Source: USA TODAY
Hours before he was scheduled to testify under oath about his doping practices, Lance Armstrong reached a settlement in a lawsuit against him and has canceled his deposition scheduled for Thursday in Austin.
The 11th-hour settlement falls in line with a recurring theme – Armstrong does not want to give testimony under oath about doping if he can help it. The former cyclist has not done so since he admitted to doping in January during a TV interview with Oprah Winfrey. The last time he is believed to have done so was 2005-06, when he lied and denied doping in a different lawsuit.
In this case, the scheduled deposition was part of the pretrial discovery process in a civil fraud lawsuit filed against him by Acceptance Insurance, which sought to recover $3 million on bonuses it paid him for winning the Tour de France from 1999 to 2001.
Armstrong’s attorney, Tim Herman, confirmed to USA TODAY Sports on Wednesday that the case has been “resolved to the mutual satisfaction of the parties.” He declined to reveal further details. But by resolving the case now, he avoids the deposition set for Thursday.
In September, an attorney for Acceptance, Mark Kincaid, wrote in court filings that Armstrong’s team engaged in a “lengthy string of delays, unanswered calls, unheeded requests, and general foot-dragging so that Armstrong’s counsel have not provided a reasonable alternate date” to schedule the deposition. Last month, they finally agreed upon a date (Nov. 21), now canceled with the settlement.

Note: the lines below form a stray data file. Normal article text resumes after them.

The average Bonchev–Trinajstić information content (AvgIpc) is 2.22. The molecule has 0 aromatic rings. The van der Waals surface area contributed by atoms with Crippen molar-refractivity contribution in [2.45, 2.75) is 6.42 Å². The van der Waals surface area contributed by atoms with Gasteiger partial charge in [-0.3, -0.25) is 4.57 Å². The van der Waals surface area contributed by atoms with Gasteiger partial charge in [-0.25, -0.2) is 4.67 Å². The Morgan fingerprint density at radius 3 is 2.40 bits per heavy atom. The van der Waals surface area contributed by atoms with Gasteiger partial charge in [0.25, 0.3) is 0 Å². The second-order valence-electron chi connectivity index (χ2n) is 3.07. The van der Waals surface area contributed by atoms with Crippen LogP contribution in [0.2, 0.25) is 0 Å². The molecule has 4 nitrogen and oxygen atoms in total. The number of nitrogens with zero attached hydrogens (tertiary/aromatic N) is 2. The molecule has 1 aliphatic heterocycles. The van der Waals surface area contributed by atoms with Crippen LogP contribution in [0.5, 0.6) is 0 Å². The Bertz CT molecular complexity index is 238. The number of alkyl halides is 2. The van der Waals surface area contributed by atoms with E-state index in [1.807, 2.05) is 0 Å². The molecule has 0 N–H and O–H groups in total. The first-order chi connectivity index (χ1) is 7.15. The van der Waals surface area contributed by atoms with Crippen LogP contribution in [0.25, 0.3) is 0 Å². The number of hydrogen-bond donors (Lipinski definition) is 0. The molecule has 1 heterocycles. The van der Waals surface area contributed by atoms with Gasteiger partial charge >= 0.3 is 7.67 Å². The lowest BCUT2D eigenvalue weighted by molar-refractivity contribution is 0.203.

Armstrong recently provided written responses to detailed questions from Acceptance about his doping practices. But those answers were never shared with outside parties and likely will be barred from release under terms of the settlement.
His attorneys also have unsuccessfully tried to reduce the number of times the former cyclist will be required to testify in depositions, arguing that he’s been sued so many times that he shouldn’t have to endure repeated questions about the same subject.
A federal judge Monday declined his attorneys’ request to consolidate his depositions. Armstrong is facing three other pending lawsuits in state and federal court, including a case brought by the federal government on behalf of the U.S. Postal Service.
Those suits and the Acceptance suit were filed after Armstrong confessed to doping in January after years of denying it. Another suit, brought by readers of his autobiographies, was dismissed after a federal judge ruled that Armstrong had a right to lie in his books.
Armstrong was stripped of all seven of his Tour de France titles last year after the U.S. Anti-Doping Agency compiled more than 1,000 pages of doping evidence against him.
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